Remember - this is not the time to talk about a failed project, so if that is your example think of another one. Examples of projects that don’t go to plan are where someone else wasn’t pulling their weight or communication fell down. However, you don’t want to say that you missed a deadline because that isn’t a favourable outcome, even if it wasn’t your fault. So think about how you contributed to getting the project back on track. How you communicated with the project team member who was letting you down and what steps you put in place, or recommended to avoid this happening again in the future.


How do you manage conflict?


Firstly, if you’re being asked this question, then there is a good chance that teams don’t get on very well, there are some challenging characters or you are applying to a multi-stakeholder business and decisions won’t always go in your favour. You want to approach this with an example using the STAR method as outlined above and ensure that you cover off how you made the situation better.





How do you influence people?

Again quite an abstract question but one where you need to think about your communication and management style. Regardless of whether you are an office junior or an executive, you need to be able to explain how you go about getting other people’s buy-in. Think about how you establish yourself in a business and conduct yourself in teams as well as in meetings. Then use this as a basis to explain how you influence people in general and then apply this to a work example of a situation.


The different approaches of a start up to a traditional business


There will be differences in interview style between a start up business and a traditional business. Sometimes a start up doesn’t have HR support and their questions may be around how you handle change, what attracts you to working with a start up and how you can deal with the extremely fast pace of a startup, or the thought that the business might completely change direction. Lastly they might ask whether you are comfortable with the fact that a startup business might fail.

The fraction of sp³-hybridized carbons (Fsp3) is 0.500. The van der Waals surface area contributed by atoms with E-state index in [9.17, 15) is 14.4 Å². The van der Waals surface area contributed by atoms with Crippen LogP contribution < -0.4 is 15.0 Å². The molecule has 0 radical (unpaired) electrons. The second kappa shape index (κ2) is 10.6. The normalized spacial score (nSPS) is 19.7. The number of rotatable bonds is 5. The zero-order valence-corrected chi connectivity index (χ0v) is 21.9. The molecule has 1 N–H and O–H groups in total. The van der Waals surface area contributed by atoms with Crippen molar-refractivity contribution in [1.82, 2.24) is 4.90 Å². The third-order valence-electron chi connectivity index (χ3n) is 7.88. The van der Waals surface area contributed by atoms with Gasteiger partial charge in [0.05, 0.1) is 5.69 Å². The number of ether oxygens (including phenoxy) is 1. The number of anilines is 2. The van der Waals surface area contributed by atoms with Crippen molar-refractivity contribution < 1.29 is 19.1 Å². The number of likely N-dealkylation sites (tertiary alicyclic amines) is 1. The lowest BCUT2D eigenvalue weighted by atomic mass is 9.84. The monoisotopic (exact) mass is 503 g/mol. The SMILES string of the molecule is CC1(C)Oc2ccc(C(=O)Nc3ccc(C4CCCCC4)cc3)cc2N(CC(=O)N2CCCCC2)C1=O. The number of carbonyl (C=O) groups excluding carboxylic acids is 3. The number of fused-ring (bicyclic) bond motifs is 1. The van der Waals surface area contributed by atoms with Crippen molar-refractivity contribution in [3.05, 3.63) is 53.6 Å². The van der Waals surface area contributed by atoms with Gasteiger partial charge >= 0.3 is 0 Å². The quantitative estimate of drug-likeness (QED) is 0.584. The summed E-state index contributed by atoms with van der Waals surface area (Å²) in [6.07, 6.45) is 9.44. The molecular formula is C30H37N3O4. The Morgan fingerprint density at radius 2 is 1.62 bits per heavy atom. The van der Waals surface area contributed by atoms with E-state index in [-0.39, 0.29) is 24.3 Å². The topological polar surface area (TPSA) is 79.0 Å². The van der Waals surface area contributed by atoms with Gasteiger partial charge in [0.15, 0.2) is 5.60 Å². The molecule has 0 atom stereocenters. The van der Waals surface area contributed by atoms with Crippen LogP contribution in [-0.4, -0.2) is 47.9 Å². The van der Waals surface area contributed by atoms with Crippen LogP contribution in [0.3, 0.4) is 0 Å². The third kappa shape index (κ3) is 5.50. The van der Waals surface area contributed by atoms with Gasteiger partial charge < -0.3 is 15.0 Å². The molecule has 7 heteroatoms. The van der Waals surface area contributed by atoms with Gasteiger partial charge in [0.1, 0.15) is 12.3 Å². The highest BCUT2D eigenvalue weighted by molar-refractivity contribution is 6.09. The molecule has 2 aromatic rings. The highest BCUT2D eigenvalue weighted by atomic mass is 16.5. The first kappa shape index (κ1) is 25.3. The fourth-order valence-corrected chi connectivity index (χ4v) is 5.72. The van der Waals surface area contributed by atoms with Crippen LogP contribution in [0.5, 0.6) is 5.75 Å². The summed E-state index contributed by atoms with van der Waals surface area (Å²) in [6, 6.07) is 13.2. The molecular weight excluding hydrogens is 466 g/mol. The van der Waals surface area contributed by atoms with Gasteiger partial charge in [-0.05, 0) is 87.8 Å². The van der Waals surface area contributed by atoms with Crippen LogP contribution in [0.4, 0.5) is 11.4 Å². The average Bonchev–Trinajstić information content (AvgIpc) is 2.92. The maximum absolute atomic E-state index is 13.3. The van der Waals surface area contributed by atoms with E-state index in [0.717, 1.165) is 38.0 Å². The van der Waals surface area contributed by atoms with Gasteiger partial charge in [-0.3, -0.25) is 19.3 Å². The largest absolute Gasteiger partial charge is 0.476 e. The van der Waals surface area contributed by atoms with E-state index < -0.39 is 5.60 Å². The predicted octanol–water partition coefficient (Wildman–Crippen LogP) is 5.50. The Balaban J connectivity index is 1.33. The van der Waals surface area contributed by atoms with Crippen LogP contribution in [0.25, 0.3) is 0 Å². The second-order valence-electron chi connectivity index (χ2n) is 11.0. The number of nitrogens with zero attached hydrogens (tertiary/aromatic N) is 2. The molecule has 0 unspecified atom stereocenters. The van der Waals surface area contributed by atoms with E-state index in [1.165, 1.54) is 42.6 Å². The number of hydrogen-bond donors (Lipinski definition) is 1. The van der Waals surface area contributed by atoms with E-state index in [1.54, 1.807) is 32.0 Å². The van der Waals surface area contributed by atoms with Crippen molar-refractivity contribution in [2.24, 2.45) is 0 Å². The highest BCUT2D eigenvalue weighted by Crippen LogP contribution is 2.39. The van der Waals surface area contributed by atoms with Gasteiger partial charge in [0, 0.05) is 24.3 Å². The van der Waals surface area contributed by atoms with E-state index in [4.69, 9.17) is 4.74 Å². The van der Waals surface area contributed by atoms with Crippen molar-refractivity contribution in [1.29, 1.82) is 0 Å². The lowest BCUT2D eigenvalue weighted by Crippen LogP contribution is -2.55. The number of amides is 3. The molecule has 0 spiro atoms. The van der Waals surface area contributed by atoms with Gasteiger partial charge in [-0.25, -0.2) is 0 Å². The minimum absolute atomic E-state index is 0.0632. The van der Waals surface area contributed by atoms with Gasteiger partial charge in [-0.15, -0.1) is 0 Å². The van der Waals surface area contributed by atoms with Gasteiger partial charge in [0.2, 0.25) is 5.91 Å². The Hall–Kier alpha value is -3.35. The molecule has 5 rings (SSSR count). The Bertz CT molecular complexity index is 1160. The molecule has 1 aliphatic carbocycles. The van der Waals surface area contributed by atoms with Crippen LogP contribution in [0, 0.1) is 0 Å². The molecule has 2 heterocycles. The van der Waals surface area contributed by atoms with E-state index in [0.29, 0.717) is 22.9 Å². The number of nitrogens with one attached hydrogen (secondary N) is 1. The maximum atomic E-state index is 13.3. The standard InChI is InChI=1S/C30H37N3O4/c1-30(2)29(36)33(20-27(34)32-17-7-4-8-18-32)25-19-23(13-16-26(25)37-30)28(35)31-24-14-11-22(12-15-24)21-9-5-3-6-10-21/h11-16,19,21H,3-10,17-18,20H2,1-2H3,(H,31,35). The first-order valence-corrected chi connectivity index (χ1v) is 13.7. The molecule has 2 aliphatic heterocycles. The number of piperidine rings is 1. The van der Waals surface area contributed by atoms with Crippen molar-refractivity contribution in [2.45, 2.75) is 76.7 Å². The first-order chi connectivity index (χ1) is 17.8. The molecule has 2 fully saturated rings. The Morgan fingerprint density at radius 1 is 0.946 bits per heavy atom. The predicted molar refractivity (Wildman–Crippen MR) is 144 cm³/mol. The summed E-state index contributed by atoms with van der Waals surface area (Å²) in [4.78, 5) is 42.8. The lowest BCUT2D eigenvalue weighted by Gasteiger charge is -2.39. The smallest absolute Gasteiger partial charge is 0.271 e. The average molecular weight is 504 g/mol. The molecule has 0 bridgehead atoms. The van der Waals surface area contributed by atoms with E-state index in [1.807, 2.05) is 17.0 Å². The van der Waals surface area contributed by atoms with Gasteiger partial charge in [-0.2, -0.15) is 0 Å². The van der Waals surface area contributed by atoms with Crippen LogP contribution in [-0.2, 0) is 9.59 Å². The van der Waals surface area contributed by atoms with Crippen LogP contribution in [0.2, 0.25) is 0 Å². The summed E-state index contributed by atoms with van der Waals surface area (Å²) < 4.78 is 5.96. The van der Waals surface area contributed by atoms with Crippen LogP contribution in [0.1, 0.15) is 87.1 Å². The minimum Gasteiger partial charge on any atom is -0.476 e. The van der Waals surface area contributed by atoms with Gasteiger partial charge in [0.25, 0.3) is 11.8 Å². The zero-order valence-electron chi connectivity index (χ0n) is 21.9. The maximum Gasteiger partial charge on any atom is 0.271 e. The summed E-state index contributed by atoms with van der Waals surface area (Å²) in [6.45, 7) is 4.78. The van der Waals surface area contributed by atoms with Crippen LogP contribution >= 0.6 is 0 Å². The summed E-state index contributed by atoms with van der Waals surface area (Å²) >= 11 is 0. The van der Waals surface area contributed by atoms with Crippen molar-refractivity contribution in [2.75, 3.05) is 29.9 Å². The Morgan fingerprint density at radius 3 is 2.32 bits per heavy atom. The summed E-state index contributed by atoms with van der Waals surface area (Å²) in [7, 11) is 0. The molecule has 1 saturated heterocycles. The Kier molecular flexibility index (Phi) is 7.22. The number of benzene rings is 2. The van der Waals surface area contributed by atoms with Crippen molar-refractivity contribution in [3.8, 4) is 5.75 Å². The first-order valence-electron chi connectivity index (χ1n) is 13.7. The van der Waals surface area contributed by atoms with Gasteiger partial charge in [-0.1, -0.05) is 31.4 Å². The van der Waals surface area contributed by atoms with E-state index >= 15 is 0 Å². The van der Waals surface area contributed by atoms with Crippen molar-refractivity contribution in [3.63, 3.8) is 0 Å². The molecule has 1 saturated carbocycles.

Traditional businesses are more likely to involve an interview stage with a competency based interview. Depending on the business, they might stick rigidly to it, or be more flexible. If they can’t adjust their interview questions to your experience then they probably aren’t the right fit for you. You can tell a huge amount about a business from how they approach the hiring process, how they treat you before and during the interviews and whether they bother to give feedback too.


Let it go


Sadly in 2022, there are still businesses that won’t give feedback to candidates and have no respect for the time they have wasted taking part in an interview process. As frustrating as it is (and there is a Glassdoor all about interviews for that) don’t let it hold you back. There will be a right role out there for you and a business that will treat you the way you should be treated.


It is all about you


As strange as it might sound, enjoy the interview process. Be confident that the hiring team likes your CV enough to invite you in to talk to them. This is your time to shine and to enjoy them being complementary about your achievements and experience. You can use this to understand how they engage with you and also how much they have understood about your CV. If they haven’t bothered to read your CV, it will tell you a lot about the hiring team and as disappointing as it might be, this is a good thing to find out in the interview.

All that remains for us to say is: Good luck with your interview!


For an overview of the roles we are recruiting for at the moment, take a look here.